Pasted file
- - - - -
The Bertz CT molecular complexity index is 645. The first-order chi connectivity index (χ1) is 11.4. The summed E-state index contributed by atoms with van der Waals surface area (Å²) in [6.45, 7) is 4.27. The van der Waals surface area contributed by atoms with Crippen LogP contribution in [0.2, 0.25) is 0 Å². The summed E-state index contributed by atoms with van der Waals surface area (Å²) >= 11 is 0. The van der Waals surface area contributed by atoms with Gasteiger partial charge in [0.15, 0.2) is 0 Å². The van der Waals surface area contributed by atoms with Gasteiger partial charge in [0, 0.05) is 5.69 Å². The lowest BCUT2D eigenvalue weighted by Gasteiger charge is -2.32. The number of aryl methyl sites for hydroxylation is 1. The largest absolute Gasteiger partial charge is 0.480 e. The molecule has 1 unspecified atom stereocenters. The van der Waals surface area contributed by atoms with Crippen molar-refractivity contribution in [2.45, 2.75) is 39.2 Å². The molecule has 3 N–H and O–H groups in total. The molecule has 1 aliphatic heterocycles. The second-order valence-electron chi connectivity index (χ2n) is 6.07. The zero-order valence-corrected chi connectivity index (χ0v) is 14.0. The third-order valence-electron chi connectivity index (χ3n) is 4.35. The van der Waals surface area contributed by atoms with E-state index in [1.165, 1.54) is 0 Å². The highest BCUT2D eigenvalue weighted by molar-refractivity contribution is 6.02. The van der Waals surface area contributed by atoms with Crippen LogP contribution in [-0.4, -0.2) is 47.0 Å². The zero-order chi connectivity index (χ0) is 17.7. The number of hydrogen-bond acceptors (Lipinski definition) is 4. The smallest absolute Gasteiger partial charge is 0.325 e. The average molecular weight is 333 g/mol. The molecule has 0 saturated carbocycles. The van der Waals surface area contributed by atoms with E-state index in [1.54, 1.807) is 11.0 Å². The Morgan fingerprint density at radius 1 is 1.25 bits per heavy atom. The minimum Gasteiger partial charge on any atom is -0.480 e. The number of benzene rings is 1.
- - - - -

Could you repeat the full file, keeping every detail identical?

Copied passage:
The Bertz CT molecular complexity index is 645. The first-order chi connectivity index (χ1) is 11.4. The summed E-state index contributed by atoms with van der Waals surface area (Å²) in [6.45, 7) is 4.27. The van der Waals surface area contributed by atoms with Crippen LogP contribution in [0.2, 0.25) is 0 Å². The summed E-state index contributed by atoms with van der Waals surface area (Å²) >= 11 is 0. The van der Waals surface area contributed by atoms with Gasteiger partial charge in [0.15, 0.2) is 0 Å². The van der Waals surface area contributed by atoms with Gasteiger partial charge in [0, 0.05) is 5.69 Å². The lowest BCUT2D eigenvalue weighted by Gasteiger charge is -2.32. The number of aryl methyl sites for hydroxylation is 1. The largest absolute Gasteiger partial charge is 0.480 e. The molecule has 1 unspecified atom stereocenters. The van der Waals surface area contributed by atoms with Crippen molar-refractivity contribution in [2.45, 2.75) is 39.2 Å². The molecule has 3 N–H and O–H groups in total. The molecule has 1 aliphatic heterocycles. The second-order valence-electron chi connectivity index (χ2n) is 6.07. The zero-order valence-corrected chi connectivity index (χ0v) is 14.0. The third-order valence-electron chi connectivity index (χ3n) is 4.35. The van der Waals surface area contributed by atoms with E-state index in [1.165, 1.54) is 0 Å². The highest BCUT2D eigenvalue weighted by molar-refractivity contribution is 6.02. The van der Waals surface area contributed by atoms with Crippen LogP contribution in [-0.4, -0.2) is 47.0 Å². The zero-order chi connectivity index (χ0) is 17.7. The number of hydrogen-bond acceptors (Lipinski definition) is 4. The smallest absolute Gasteiger partial charge is 0.325 e. The average molecular weight is 333 g/mol. The molecule has 0 saturated carbocycles. The van der Waals surface area contributed by atoms with E-state index in [1.54, 1.807) is 11.0 Å². The Morgan fingerprint density at radius 1 is 1.25 bits per heavy atom. The minimum Gasteiger partial charge on any atom is -0.480 e. The number of benzene rings is 1.